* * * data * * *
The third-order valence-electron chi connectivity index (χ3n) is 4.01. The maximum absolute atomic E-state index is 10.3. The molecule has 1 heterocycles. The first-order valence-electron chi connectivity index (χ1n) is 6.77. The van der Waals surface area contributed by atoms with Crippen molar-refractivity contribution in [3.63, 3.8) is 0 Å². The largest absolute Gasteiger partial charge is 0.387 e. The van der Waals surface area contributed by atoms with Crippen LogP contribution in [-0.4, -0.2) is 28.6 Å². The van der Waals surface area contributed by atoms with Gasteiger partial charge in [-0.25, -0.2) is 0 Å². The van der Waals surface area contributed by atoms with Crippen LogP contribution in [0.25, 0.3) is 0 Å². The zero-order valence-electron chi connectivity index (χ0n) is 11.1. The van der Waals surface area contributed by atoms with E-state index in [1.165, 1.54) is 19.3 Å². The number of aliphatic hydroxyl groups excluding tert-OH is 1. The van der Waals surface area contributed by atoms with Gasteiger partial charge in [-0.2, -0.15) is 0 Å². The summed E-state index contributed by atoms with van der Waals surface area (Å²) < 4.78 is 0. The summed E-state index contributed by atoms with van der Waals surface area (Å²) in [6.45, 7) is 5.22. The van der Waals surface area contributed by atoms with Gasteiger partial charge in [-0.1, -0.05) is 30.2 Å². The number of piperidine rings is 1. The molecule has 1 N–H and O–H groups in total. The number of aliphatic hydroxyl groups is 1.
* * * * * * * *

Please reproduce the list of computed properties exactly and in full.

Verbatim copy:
The third-order valence-electron chi connectivity index (χ3n) is 4.01. The maximum absolute atomic E-state index is 10.3. The molecule has 1 heterocycles. The first-order valence-electron chi connectivity index (χ1n) is 6.77. The van der Waals surface area contributed by atoms with Crippen molar-refractivity contribution in [3.63, 3.8) is 0 Å². The largest absolute Gasteiger partial charge is 0.387 e. The van der Waals surface area contributed by atoms with Crippen LogP contribution in [-0.4, -0.2) is 28.6 Å². The van der Waals surface area contributed by atoms with Gasteiger partial charge in [-0.25, -0.2) is 0 Å². The van der Waals surface area contributed by atoms with Crippen LogP contribution in [0.25, 0.3) is 0 Å². The zero-order valence-electron chi connectivity index (χ0n) is 11.1. The van der Waals surface area contributed by atoms with E-state index in [1.165, 1.54) is 19.3 Å². The number of aliphatic hydroxyl groups excluding tert-OH is 1. The van der Waals surface area contributed by atoms with Gasteiger partial charge in [-0.2, -0.15) is 0 Å². The summed E-state index contributed by atoms with van der Waals surface area (Å²) < 4.78 is 0. The summed E-state index contributed by atoms with van der Waals surface area (Å²) in [6.45, 7) is 5.22. The van der Waals surface area contributed by atoms with Gasteiger partial charge in [-0.1, -0.05) is 30.2 Å². The number of piperidine rings is 1. The molecule has 1 N–H and O–H groups in total. The number of aliphatic hydroxyl groups is 1.